Reading Music

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Hector Berlioz’s Symphonie Fantastique is one of the great examples of program music, which means notes, not words, are the storytellers. The story here is a lurid one of opium induced reveries and unrequited love that descends into murder, execution, and hell. I heard it for the first time in junior high school, back when music appreciation was considered a part of a public school’s core curriculum and stories of opium and sin didn’t trigger over-protective hysteria in the PTA. The work became the first piece of classical music I could recognize, despite the fact that music of all kinds […]

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The Outlaw Barney Rosset

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Because my brother Howie and I collected comics as poor kids in the Bronx, hoping to score a prized first edition of, say, Avengers #4 (which heralded the return appearance of Captain America) or Amazing Fantasy #15 (containing the origin of Spiderman) we haunted the sleazy second hand bookstores around the Bronx of the 1960s, dark moldy storefronts stacked with boxes full of lurid paperbacks and stag mags. In such a shop, I found a wooden grapefruits crate containing back issues of a magazine called Evergreen Review, edited and published by one Barney Rosset. Fred Jordan, the other name prominently […]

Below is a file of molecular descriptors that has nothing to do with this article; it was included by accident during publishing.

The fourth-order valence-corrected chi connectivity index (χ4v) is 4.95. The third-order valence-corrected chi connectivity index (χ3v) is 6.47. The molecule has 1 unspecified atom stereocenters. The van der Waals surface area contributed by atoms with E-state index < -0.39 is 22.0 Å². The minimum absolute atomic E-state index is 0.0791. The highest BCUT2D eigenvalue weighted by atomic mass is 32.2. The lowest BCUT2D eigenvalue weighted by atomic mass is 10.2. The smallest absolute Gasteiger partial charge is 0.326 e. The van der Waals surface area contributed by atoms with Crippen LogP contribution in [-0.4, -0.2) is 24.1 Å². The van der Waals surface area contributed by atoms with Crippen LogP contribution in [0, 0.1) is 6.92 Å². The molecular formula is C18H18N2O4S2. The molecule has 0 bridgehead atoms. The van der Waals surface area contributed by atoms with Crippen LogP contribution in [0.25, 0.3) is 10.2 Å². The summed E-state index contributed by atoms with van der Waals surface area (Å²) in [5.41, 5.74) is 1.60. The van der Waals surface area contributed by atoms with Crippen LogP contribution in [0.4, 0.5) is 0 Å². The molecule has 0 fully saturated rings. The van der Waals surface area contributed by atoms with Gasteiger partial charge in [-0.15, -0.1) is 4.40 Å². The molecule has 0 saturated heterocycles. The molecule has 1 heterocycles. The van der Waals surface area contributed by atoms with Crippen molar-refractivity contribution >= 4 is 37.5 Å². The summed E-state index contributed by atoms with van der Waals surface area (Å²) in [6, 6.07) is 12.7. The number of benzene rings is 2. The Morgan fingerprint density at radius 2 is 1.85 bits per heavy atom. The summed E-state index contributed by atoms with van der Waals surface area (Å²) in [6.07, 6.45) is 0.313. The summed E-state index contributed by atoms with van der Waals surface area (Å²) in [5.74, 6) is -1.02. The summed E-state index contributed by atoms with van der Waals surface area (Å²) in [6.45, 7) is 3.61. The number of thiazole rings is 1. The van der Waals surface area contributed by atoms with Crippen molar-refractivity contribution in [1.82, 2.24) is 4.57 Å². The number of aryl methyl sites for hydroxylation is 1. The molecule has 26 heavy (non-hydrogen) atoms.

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San Francisco Opens a Walk-In Human Cloning Agency

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[slideshow id=2]For millennia people have struggled to craft the human form in materials from clay to silicone. But while there have been some popular hits such as Michelangelo’s David, nothing in the world’s museums shows the subtlety to be seen in the living body. In our scientifically advanced society, the optimal way to create a portrait is to clone the human subject. Conventional genetic cloning is technically problematic, but only because cloners apply antiquated genetic concepts. Recently biologists have learned that the genes you inherit don’t determine who you become. What matters is which genes are expressed, and gene expression […]

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America’s Westernmost Indie Bookstore: Talk Story on the Garden Isle

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Along Hanapepe Road in Hanapepe, Kaua’i—a town as wet as it is green—the storefronts this August morning are still shaded; it’s too early for anyone but tourists. Besides the rare interruption of a passing car, movement is confined to two locations: a cafe selling wraps named after punk bands (and also where someone has scrawled in Sharpie on a bathroom wall “LEVON RIP 4/19/12,” a reference to the late drummer of The Band) and the local bookstore. Talk Story, which derives its name from the Hawaiian slang for casual conversation, establishes its noteworthiness immediately: “THE WESTERN-MOST INDEPENDENT BOOKSTORE OF THE […]